1. Before deciding to sell the second house, Ron should get a holistic financial plan done. After having the big picture of his financial situation, he would know what should be the target ROI for his investment portoflio, be it 7%, 10% or 15%. By then, he can decide better whether he should sell the second house to invest into equity or keep the second house for diversification purpose. To invest for higher return is not specific enough, You need to know the specific ROI that you are targeting for.

      2. A holistic and comprehensive financial plan will also help you to ascertain how much death coverage life insurance you need. By having a premature death scenario, you can determine how much coverage you need to support the living standard that you want for your family. The same applies to medical insurance needs.

      Hope my suggestion is useful.

    • firdausprudential

      the money he get now maybe not enough in future. but well, he still got lots of money compare to the majority of Malaysian.

      the problem in this case study is His RM800k house is not fully repaid.


      He can retire now & afford his daughter’s RM300k education fund[Case Study]…

      Case study on wealth management…

    • Noed

      First of all, is RM6500 per month the expected cost of living to sustain his current lifestyle while still under employment or after he has entered his retirement?

      I strongly suspect this is not sufficient to maintain the lifestyle he may have wanted over a longer horizon. The few reason stated below:-

      1) He may still need money to serve for his housing/car loan after entering retirement. that may have been budgeted, but what if theres a renovation/car major overhaul required?

      2) He will need to put a lot of money into insurance to stay protected, since the whole family not covered, we are talking about easily RM1k per month for husband+wife+kids. Has this been budgeted? Medical insurance is important, and they are forever getting more and more expensive.

      3) If he keeps spending all the 7% return from his totals wealth year after year, his total asset will always be the same amount, but the value of the assets will worth less due to the fact that inflation will erode the value. RM6.5k sufficient to maintain todays lifestyle, but what about 15years later, when he is turning 55yo, things become cheaper is it? He needs to earn more than what he spend on a consistent basis to make sure he can step into a comfortable retirement.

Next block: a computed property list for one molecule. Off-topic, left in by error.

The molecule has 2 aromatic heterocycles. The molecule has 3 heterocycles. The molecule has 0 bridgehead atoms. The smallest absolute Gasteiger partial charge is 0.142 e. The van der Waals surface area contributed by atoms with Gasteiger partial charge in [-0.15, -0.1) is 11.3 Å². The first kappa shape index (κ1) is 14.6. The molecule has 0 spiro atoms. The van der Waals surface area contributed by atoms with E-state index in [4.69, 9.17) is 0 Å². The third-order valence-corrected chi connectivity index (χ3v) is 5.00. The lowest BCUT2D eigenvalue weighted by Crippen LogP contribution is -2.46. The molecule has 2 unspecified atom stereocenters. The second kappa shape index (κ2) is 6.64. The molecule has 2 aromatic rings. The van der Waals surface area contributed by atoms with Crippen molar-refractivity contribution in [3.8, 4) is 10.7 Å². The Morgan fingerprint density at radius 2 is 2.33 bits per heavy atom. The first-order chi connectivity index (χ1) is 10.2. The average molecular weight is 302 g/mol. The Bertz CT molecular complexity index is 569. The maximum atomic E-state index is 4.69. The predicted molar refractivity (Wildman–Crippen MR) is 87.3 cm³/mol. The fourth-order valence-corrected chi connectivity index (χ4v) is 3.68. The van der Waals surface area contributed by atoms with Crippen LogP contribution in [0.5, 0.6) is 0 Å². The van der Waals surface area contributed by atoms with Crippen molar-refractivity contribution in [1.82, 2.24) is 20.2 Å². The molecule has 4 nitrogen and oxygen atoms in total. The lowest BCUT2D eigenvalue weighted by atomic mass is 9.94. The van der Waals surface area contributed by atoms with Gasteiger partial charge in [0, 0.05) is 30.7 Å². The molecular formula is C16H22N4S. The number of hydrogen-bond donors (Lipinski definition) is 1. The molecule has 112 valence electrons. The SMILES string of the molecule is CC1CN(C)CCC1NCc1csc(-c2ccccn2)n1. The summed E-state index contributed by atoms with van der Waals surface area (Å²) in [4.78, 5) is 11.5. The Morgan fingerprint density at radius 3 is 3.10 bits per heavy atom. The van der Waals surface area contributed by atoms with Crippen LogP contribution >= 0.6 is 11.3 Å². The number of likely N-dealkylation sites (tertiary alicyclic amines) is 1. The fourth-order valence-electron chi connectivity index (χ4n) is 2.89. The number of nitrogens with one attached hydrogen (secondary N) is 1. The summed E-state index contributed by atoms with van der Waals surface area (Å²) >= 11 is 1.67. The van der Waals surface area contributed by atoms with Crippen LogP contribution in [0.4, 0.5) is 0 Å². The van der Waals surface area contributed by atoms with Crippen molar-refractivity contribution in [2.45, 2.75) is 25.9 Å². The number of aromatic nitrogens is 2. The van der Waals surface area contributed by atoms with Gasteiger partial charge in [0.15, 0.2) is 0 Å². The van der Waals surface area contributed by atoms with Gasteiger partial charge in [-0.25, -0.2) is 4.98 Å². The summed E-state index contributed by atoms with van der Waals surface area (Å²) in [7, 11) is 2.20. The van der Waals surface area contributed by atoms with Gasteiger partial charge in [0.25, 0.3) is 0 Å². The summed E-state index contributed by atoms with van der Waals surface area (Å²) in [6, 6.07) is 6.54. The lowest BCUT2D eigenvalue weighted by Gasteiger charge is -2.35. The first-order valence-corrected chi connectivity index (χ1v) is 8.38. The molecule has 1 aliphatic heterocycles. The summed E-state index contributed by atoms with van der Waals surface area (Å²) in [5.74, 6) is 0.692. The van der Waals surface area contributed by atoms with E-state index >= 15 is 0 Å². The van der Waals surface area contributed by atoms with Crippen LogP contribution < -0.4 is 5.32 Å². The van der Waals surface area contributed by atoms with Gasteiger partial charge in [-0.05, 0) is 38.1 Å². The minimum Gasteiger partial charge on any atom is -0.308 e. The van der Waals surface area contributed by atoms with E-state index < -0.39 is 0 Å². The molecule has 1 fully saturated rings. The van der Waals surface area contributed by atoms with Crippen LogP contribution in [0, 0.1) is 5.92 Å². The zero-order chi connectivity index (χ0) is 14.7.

4) how old is the kid now? sure RM300k now enough for education in the future?? If you say the 300k will be compounded to a higher value when he kid grows up and need the money, that would mean that this 300k is solely for the purpose of childs education and not for his retirement. Should have then be excluded from his retirement fund, and tah dah, a whole new picture all together.

    • Vehnu

      Ron did a good job. How he saved up that much is purely his skills and smart way of managing his cash flow. Im no one yet to advise much here. Im quite sure I am heading to the right direction for now. I will definately post of up something once I hit my goals.

      What I can say is, planning is aside but most important is Positive Thinking. Whether or not realistic, think positive and dream positive. Think about how you want to live life and that is what will come to you. I looked back at my child hood dreams and I believe I am getting everything I wanted before.

      You may have heard about The Secret, get the DVD and watch it. That will explain what you have now is what you asked for. Ask for more and you will get more.

      Wish everyone all the best in 2010!

    • Avatar Lover

      oh this is really great case study.

      thanks man

    • Zainol

      Ron should not think of retiring yet.

      The answers given are based on the assumptions that his investments in Bursa Malaysia are still positive, but the trend is unpredictable. He might easily lose 20 to 30% very quickly.. Is he able to collect the rental from his 2nd house easily? If the tenant moves out, what next? Is the house easily sold? When he retires, he still has a car to drive around? Medical insurance is a very big matter. The probability of women above 30 getting breast cancer in Malaysia is very high – has he thought of this for his wife? Costs of Medical treatment for cancer run into more than a hundred thousand ringgits!

      His RM800k house is not fully repaid, and once there is a default, there goes RM470k from his liquid assets.

      Ron should do more in depth assessment before throwing in his towel!!

    • neeo

      This is an interesting case study. And i really appreciate it.



    • This is an interesting case study, I have re-blog on this case with my own view points at a href= rel=nofollowmy blog/a. Sorry KC, didnt mean to be rude, but I just find this an interesting case.

    • Tim

      Hi KC,
      I noticed despite Ron being able to retire early, I noticed that he still has RM 470k in outstanding loan.

      Of course, he could use his EPF savings to cover it or he could get some cash from refinancing his second house.

      But however, if he does that he would effectively be depleting his overall wealth. Do you think it would be wise for Ron to work a few more years to service his primary houses debt since that property is not generating income as he lives in that house?

      Best regards,

    • headhunter